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Kansas - The Definitive Collection CD (album) cover




Symphonic Prog

3.13 | 14 ratings

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Prog Folk Researcher
3 stars As Kansas collections go, this is not one to buy if you’re looking for a ‘Greatest Hits’ album (‘Best of Kansas’ would be that one); or if you are looking for a retrospective type of collection that includes key tracks as well as a comprehensive written and pictorial history of the band (the ‘Kansas’ boxed-set from 1994 is your choice there). Nor is it even the best overall band biography: you can get the 2-CD, 1-DVD, and written/pictorial collection ‘Sail On: the 30th Anniversary Collection’ for about the same price and have an opportunity to listen to songs from every studio album plus 16 videos while you’re reading about the band’s entire history.

So why buy this one? Well, I can’t really say. I did, but that’s just me – I’m a fanboy. But if you’re going to pick it up anyway, or happen to run across it at a used record store or rummage sale or maybe find it in a closeout bin somewhere, it’s worth picking up if you don’t have any of the other collections I mentioned earlier. All the obligatory hits are here and most are the original studio versions (a couple sound like they’ve had a bit of cleaning up done to them, but not much): “Point of Know Return”, “Carry on Wayward Son”, ‘Dust in the Wind”, etc. etc. “Song for America” and “The Wall” are from the ‘Two for the Show’ live 2-disc album, and these are excellent live recordings. And even the few later tracks that are included aren’t the more annoying ones I would have expected: “Tomb 19”, “Stand Beside Me” and “Hope Once Again” are decent enough to represent the latter years of the band. This was released in 1997 so there isn’t anything from ‘Device-Voice-Drum’, ‘Somewhere to Elsewhere’, or ‘Always Never the Same’, but you can get samplings of all those albums in the ‘Sail On’ collection.

The biggest disappointment is that there are very few liner or other accompanying extras. This is part of Sony’s generic, plain-label ‘Definitive Collection’ series, giving you the songs but little other value-add. I have a few of these: Kansas, Yes, Meat Loaf, Celine Dion…. Okay, I’m kidding about that last one. Anyway, these are decent collections to pick up if you just want to have the recordings so you can rip them and include them on your own collection CDs for traveling, or for your iPod, or whatever. These aren’t for throwing on the stereo and listening to all the way through. Sony just wants their cut if you are determined to have these songs without actually buying all dozen or so albums they originated from. Fair enough.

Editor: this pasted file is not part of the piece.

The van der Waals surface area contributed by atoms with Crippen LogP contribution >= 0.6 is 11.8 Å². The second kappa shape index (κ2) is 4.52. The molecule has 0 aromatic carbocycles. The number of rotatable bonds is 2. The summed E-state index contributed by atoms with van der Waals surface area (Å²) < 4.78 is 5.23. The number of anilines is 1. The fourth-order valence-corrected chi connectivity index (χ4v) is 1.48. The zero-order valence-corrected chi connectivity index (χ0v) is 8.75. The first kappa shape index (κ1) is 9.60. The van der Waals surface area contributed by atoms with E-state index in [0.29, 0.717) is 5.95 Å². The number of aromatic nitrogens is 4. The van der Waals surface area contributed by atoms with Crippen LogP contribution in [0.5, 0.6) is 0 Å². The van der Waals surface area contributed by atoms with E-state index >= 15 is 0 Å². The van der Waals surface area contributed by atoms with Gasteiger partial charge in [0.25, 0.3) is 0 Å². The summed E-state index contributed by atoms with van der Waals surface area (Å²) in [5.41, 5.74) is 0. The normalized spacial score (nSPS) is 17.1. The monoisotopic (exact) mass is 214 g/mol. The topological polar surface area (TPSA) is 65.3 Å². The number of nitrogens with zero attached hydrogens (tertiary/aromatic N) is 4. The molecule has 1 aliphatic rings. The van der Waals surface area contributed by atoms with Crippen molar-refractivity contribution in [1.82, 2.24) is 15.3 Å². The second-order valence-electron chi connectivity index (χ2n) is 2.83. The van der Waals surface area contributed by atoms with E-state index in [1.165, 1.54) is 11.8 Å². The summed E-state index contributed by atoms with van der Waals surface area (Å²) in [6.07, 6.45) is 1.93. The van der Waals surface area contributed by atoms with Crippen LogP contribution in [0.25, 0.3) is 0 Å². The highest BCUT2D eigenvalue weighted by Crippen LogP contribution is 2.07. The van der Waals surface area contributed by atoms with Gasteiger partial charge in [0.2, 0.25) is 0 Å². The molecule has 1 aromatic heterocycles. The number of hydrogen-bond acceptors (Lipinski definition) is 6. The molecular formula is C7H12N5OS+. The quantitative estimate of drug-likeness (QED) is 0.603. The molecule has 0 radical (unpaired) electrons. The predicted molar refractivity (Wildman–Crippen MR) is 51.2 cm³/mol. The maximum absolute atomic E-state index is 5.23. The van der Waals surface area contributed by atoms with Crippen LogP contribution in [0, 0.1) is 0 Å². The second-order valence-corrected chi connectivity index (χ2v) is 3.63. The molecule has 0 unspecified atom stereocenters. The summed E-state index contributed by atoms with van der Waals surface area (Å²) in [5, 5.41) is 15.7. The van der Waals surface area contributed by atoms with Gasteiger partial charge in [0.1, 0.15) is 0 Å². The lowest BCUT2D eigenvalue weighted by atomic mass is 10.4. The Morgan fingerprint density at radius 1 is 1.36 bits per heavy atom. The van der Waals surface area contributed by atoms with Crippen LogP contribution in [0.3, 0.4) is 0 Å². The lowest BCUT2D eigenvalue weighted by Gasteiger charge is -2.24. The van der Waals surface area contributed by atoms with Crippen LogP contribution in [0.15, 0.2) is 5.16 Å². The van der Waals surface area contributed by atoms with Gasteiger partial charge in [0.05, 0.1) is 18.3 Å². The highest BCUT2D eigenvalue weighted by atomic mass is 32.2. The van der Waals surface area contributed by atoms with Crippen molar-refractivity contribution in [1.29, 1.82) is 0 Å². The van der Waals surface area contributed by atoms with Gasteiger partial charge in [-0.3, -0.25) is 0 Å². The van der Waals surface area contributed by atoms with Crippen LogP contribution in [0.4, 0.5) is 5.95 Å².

One warning – two of the three Sony ‘Definitive Collection’ CDs I have bought had at least one disc in each of them that wouldn’t play, and I had to return both of these for an exchange. In the case of Yes that wasn’t a problem, but with this one I had to wait a couple weeks for my record store to get around to ordering another copy since they only stock one. I’m not sure if this is an indictment of effort for quality Sony puts into these collections, but aside from these I almost never buy a CD that won’t play, so I’m suspicious at least.

A couple pleasant surprises are “Incomudro – Hymn to the Atman”, a beautiful work that doesn’t make it onto very many collection sets because of its length; and “Wheels” which as far as I know is only otherwise available on the 1994 boxed-set. “Cheyenne Anthem” would have been nice here, especially a live version, and “Perfect Lover” would have been an excellent choice to leave out, but overall this isn’t a bad collection.

An interesting bit of trivia: while I'm sure this was meant to be a requiem for Kansas, the fact is they were still very much alive and touring. However, of the six band members featured on the album's cover, four of them had not been part of the band for more than a decade. John Elephante is shown although he only recorded three of the songs that appear here. Steve Walsh, who sang the other twenty and was in the band at the time, is not shown. Neither are Steve Morse, Greg Robert, David Ragsdale or Billy Greer, who do not appear on the album of course, but were all in the band at the time.

Three stars only because this is good music and assuming you don’t get a damaged CD and don’t have to pay too much, you won’t likely be sorry you bought this. If you have the ‘Sail On’ and 1994 boxed-set collections, you have everything this one has so you might as well skip it. Otherwise, a good collection, but not the best.


ClemofNazareth | 3/5 |


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